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Task force promoting a new look at Oklahoma justice reform

What should the public expect when a task force charged by Gov. Kevin Stitt with studying criminal justice reform issues its recommendations Friday? Chip Keating, secretary of public safety, offers a clue.

“There’s not going to be a big ‘gotcha’ with this report,” Keating said at a task force meeting Monday. “What you’re going to see more of … are cultural changes.”

That term was used more than once during the meeting, where task force ex-officio Chairwoman Tricia Everest said criminal justice reform is well underway in Oklahoma. The most prominent example cited was Stitt’s commutation in November of the sentences of more than 450 nonviolent property and drug offenders.

It was touted as the largest single-day commutation in U.S. history, and it happened because Oklahoma voters in 2016 approved a state question reducing some nonviolent offenses from felonies to misdemeanors, and in 2019 legislators agreed to make the state question retroactive and directed the parole board to create an accelerated commutation docket to review eligible cases.

That represented a culture shift — it’s difficult to imagine something similar happening even a decade ago. In May, Stitt created the 15-member task force, called RESTORE (for Reentry, Supervision, Treatment and Opportunity Reform), to, among other things, study ways to lower Oklahoma’s incarceration rate, reduce recidivism, enhance diversion programs and deter criminal activity.

The panel included people involved in all facets of the justice system, from a prosecutor to a mental health expert to a victims’ advocate to the head of the Office of Juvenile Affairs. In six months’ time, task force subcommittees held 37 meetings and got input from more than 95 stakeholders.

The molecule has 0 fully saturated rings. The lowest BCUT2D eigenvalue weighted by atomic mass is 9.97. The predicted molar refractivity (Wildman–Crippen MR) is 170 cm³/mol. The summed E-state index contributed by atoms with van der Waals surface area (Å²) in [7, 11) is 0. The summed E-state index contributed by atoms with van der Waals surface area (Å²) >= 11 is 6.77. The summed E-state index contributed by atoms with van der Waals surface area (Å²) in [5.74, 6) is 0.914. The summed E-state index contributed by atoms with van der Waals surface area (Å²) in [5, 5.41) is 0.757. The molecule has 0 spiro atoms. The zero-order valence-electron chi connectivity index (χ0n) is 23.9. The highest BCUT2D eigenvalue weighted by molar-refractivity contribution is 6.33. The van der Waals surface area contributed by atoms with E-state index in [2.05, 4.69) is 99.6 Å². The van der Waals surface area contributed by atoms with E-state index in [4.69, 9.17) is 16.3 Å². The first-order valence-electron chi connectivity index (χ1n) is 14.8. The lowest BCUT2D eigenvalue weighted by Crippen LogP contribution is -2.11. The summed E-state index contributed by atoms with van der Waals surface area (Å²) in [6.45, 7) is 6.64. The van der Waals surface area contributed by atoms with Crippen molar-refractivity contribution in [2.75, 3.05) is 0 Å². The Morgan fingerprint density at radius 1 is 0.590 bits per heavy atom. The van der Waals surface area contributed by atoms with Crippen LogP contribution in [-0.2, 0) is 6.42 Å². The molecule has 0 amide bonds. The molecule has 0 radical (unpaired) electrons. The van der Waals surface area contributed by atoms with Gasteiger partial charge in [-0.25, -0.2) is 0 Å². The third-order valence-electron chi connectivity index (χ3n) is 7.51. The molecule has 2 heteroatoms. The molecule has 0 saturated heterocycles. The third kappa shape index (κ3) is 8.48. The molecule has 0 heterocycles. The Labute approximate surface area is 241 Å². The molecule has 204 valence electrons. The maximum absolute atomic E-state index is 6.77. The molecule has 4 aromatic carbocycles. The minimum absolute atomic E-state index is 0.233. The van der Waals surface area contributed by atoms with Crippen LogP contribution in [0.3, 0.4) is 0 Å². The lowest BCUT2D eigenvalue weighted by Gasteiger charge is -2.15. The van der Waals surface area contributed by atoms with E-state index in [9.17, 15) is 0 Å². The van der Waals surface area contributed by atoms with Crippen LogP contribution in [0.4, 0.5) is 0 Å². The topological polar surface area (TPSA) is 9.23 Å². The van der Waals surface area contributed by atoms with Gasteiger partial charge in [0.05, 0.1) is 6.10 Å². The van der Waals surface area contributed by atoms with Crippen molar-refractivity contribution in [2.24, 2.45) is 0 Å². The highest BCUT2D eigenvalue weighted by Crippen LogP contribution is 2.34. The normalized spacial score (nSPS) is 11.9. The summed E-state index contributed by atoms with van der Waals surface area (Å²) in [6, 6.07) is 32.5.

“We came to the table not as experts,” Everest said. “We came to the table to listen.”

She said task force members heard from judges in urban and rural areas, victims, former inmates, prosecutors, trauma-informed experts, mental health experts and others.

Criminal justice reform, she said, isn’t something that can solely be addressed legislatively. It touches all branches of government, as well as schools, homes and businesses, she said.

One thing the task force will recommend is for the Department of Corrections to hire a chief cultural officer, a position Keating noted is routine in the private sector.

Keating also mentioned a visit to Louisiana State Penitentiary, which he said has been transformed in the past 25 years from what was once “America’s bloodiest prison.” The changes have been “remarkable” and have been driven not by policy but by people, he said.

Thus, the task force won’t be making specific recommendations for the Legislature. “Probably 65% of what we can do doesn’t require any statute changes, any legislative approval,” Keating said. “It requires just doing things differently.” We’ll see how that manifests itself in the months and years ahead.

The Oklahoman Editorial Board

The Oklahoman Editorial Board consists of Kelly Dyer Fry, Publisher, Editor and Vice President of News; Owen Canfield, Opinion Editor; and Ray Carter, Chief Editorial Writer.. To submit a letter to the editor, go to this page or email... Read more ›

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